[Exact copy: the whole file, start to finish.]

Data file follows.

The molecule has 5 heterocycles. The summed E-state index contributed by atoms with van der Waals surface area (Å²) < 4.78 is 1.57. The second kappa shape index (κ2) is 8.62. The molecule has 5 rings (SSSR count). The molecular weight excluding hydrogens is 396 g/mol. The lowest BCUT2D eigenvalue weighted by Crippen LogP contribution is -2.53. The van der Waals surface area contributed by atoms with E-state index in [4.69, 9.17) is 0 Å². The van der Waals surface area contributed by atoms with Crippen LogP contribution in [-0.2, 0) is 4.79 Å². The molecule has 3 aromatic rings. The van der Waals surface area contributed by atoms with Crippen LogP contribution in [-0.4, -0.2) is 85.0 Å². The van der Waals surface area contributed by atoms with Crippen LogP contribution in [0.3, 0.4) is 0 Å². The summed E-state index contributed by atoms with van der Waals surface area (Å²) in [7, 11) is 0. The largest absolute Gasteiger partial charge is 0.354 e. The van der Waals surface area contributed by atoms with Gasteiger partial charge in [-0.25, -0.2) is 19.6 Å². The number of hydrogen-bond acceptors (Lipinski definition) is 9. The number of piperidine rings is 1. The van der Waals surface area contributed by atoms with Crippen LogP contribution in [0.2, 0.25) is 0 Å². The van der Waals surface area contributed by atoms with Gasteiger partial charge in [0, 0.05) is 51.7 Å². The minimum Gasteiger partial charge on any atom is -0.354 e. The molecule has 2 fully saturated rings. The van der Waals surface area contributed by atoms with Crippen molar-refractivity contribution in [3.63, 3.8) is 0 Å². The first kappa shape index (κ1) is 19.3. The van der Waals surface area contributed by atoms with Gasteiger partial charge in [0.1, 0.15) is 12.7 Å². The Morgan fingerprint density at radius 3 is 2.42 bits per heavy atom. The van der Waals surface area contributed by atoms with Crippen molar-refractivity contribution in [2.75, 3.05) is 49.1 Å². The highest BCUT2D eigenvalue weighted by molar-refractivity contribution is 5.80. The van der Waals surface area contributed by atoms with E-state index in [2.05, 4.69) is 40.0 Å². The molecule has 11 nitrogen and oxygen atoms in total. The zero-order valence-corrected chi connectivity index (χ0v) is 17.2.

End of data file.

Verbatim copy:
The molecule has 5 heterocycles. The summed E-state index contributed by atoms with van der Waals surface area (Å²) < 4.78 is 1.57. The second kappa shape index (κ2) is 8.62. The molecule has 5 rings (SSSR count). The molecular weight excluding hydrogens is 396 g/mol. The lowest BCUT2D eigenvalue weighted by Crippen LogP contribution is -2.53. The van der Waals surface area contributed by atoms with E-state index in [4.69, 9.17) is 0 Å². The van der Waals surface area contributed by atoms with Crippen LogP contribution in [-0.2, 0) is 4.79 Å². The molecule has 3 aromatic rings. The van der Waals surface area contributed by atoms with Crippen LogP contribution in [-0.4, -0.2) is 85.0 Å². The van der Waals surface area contributed by atoms with Crippen LogP contribution in [0.3, 0.4) is 0 Å². The summed E-state index contributed by atoms with van der Waals surface area (Å²) in [7, 11) is 0. The largest absolute Gasteiger partial charge is 0.354 e. The van der Waals surface area contributed by atoms with Gasteiger partial charge in [-0.25, -0.2) is 19.6 Å². The number of hydrogen-bond acceptors (Lipinski definition) is 9. The number of piperidine rings is 1. The van der Waals surface area contributed by atoms with Crippen LogP contribution in [0.2, 0.25) is 0 Å². The van der Waals surface area contributed by atoms with Gasteiger partial charge in [0, 0.05) is 51.7 Å². The minimum Gasteiger partial charge on any atom is -0.354 e. The molecule has 2 fully saturated rings. The van der Waals surface area contributed by atoms with Crippen molar-refractivity contribution in [3.63, 3.8) is 0 Å². The first kappa shape index (κ1) is 19.3. The van der Waals surface area contributed by atoms with Gasteiger partial charge in [0.1, 0.15) is 12.7 Å². The Morgan fingerprint density at radius 3 is 2.42 bits per heavy atom. The van der Waals surface area contributed by atoms with Crippen molar-refractivity contribution in [2.75, 3.05) is 49.1 Å². The highest BCUT2D eigenvalue weighted by molar-refractivity contribution is 5.80. The van der Waals surface area contributed by atoms with E-state index in [2.05, 4.69) is 40.0 Å². The molecule has 11 nitrogen and oxygen atoms in total. The zero-order valence-corrected chi connectivity index (χ0v) is 17.2.